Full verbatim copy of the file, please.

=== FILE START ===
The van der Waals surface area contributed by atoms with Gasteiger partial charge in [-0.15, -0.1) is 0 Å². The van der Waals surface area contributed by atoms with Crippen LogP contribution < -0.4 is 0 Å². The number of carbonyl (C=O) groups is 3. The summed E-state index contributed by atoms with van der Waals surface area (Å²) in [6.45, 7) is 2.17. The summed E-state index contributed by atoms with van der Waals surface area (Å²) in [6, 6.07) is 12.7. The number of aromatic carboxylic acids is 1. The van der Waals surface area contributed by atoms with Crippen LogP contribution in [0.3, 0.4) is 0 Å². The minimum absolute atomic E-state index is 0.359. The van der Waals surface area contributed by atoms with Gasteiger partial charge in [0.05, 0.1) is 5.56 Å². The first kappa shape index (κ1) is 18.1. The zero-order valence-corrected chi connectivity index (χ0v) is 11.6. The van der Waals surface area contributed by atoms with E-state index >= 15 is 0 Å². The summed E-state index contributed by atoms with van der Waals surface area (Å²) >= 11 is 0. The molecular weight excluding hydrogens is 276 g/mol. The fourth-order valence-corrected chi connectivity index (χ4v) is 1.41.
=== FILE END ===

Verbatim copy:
The van der Waals surface area contributed by atoms with Gasteiger partial charge in [-0.15, -0.1) is 0 Å². The van der Waals surface area contributed by atoms with Crippen LogP contribution < -0.4 is 0 Å². The number of carbonyl (C=O) groups is 3. The summed E-state index contributed by atoms with van der Waals surface area (Å²) in [6.45, 7) is 2.17. The summed E-state index contributed by atoms with van der Waals surface area (Å²) in [6, 6.07) is 12.7. The number of aromatic carboxylic acids is 1. The van der Waals surface area contributed by atoms with Crippen LogP contribution in [0.3, 0.4) is 0 Å². The minimum absolute atomic E-state index is 0.359. The van der Waals surface area contributed by atoms with Gasteiger partial charge in [0.05, 0.1) is 5.56 Å². The first kappa shape index (κ1) is 18.1. The zero-order valence-corrected chi connectivity index (χ0v) is 11.6. The van der Waals surface area contributed by atoms with E-state index >= 15 is 0 Å². The summed E-state index contributed by atoms with van der Waals surface area (Å²) >= 11 is 0. The molecular weight excluding hydrogens is 276 g/mol. The fourth-order valence-corrected chi connectivity index (χ4v) is 1.41.